The missing piece in Apple’s tool suite for AAT font development
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Kerning Input File compiler for AAT

This is a pretty rough compiler for the Kerning Input File, a text file to kern fonts in TrueType AAT. It builds the state machine-based kerning and positioning data in form of the kerx and ankr tables found recently in AAT, and fuses that data into a font with OS X Font Tools.


If you’ve ever worked with a more recent version of Apple’s font tool suite, you’ve most likely noticed that among the input files used by the suite there’s no Kerning Input File, thus no apparent way of building AAT kerning data into a font.

It’s not entirely clear what happened to Kerning Input File. Just ‘Mach’ Wust, who seemed to be the first person to raise this issue publicly in a message to the CoreText mailing list, points out a passage in the suite’s documentation that mentions a Kerning Input File, but with no further description as well as no evident support in the tools themselves. (See also FontForge archives and notes to the Free Tengwar Font Project that document Just’s findings.) It was the legacy version of Apple’s tools that presumably did make use of the file, but they are no longer available to download and they wouldn’t run on a modern machine anyway. The documentation has also been redacted since.

Still, the part of font data Kerning Input File was supposed to compile into worked fine on all current Apple platforms and I’ve been building this data in hex at first. I’d keep an auxiliary text file as a notepad for the kerning definitions I was dealing with that would eventually become the input file read by the compiler — itself an ad hoc translator of the file into a hex code I’d otherwise write by hand.

In any event, because there’s no documentation on the original file format, as well as no examples of its syntax left in the wild, Kerning Input File as defined below is just a hack: a straightforward, if not simplistic, approximation of the format based on Morph Input File, a more widespread format still used by the suite.


You'll need a copy of the Font Tools available from the Fonts section at Apple Developer site. You'll be asked to sign into your Apple account before download, or to create one if you don't have one already.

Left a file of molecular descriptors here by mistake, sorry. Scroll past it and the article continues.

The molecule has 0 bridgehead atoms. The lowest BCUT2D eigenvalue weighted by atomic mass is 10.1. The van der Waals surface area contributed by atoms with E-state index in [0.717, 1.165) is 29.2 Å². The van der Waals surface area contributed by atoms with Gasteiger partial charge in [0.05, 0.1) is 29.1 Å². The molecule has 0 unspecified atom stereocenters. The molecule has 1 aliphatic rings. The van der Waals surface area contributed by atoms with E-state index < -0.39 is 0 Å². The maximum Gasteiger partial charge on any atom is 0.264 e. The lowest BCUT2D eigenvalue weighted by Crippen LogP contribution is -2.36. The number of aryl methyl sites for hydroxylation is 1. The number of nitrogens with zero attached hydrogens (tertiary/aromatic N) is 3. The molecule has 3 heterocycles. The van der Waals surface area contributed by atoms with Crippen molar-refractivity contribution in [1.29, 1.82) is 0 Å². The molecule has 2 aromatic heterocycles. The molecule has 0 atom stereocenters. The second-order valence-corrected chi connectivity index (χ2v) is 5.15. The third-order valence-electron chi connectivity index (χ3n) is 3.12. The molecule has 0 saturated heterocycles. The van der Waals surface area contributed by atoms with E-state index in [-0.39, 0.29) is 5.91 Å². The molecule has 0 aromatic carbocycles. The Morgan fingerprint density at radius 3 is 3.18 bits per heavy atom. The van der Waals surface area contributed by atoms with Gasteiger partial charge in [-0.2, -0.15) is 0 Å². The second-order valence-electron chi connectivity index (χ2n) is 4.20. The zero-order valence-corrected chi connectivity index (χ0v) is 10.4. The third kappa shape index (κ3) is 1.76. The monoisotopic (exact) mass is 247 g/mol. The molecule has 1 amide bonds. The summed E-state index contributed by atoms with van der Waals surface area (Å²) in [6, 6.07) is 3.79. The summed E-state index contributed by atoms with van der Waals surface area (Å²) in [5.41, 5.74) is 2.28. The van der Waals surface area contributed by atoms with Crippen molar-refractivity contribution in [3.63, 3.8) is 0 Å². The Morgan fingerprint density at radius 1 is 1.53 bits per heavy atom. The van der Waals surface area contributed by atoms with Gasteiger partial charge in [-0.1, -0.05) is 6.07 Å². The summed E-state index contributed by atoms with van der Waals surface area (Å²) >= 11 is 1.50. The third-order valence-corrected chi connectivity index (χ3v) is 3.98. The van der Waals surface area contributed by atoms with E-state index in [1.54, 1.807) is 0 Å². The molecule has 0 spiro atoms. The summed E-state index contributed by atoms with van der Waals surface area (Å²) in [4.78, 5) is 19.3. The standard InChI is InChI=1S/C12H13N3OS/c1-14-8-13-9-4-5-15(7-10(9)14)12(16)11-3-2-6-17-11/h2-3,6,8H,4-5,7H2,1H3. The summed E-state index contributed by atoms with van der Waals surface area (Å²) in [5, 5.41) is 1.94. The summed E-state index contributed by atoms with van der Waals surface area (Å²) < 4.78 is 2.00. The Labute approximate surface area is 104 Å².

Below you can find a description of the Kerning Input File. Having your kerning file ready, and the font file in place, run:

./ kerning.kif font.ttf

If your input file involves any anchor-based positioning, you'll need an extra file with your anchor data passed through an -a option to the compiler:

./ -a anchors.kif kerning.kif font.ttf

Note: Helper files named post.xml, kerx.xml, and ankr.xml for anchors will be created next to your font file. If these conflict with your workflow in any way, please see Troubleshooting below.

Kerning Input File

The following syntax is derived from the conventions found in Morph Input File and other input files used by Apple Font Tool Suite. If you've ever worked with MIF, the following will look familiar; if not, please see the relevant chapter in the suite's documentation first.

Kerning table in AAT is a sequence of subtables with different types of data. Each subtable has a header with two required fields, Type and Orientation, and one optional Cross-stream field having a yes/no value that defaults to no if the field is omitted:

Type Contextual/Attachment
Orientation H/V
Cross-stream yes/no

Both class lookup and the state table have the same form throughout all of the state machines in AAT, so their syntax follow the MIF literally. Modified are the entry table and the actions that follow, as to meet the requirements of the kerning table. The differences are described below.

In the contextual kerning subtable, entries have a Push? flag, which pushes the current glyph onto the kern stack, and a single action, KernValues, that names the list of kern values to apply on the stack:

    GoTo        Push?   Advance?    KernValues
1   StateName   yes/no  yes/no      ListName/none
2   ...

Lists of values follow, each with a name on its own line, and the values indented on the line beneath. Each value is applied to the kern stack in order of popping the stack glyph by glyph until the list is consumed:

    KernValue KernValue ...

For the cross-stream kerning subtables, a special value, Reset, can be used within the list of values. It makes the glyph to which it is applied be reset to baseline from any accumulated cross-stream kern.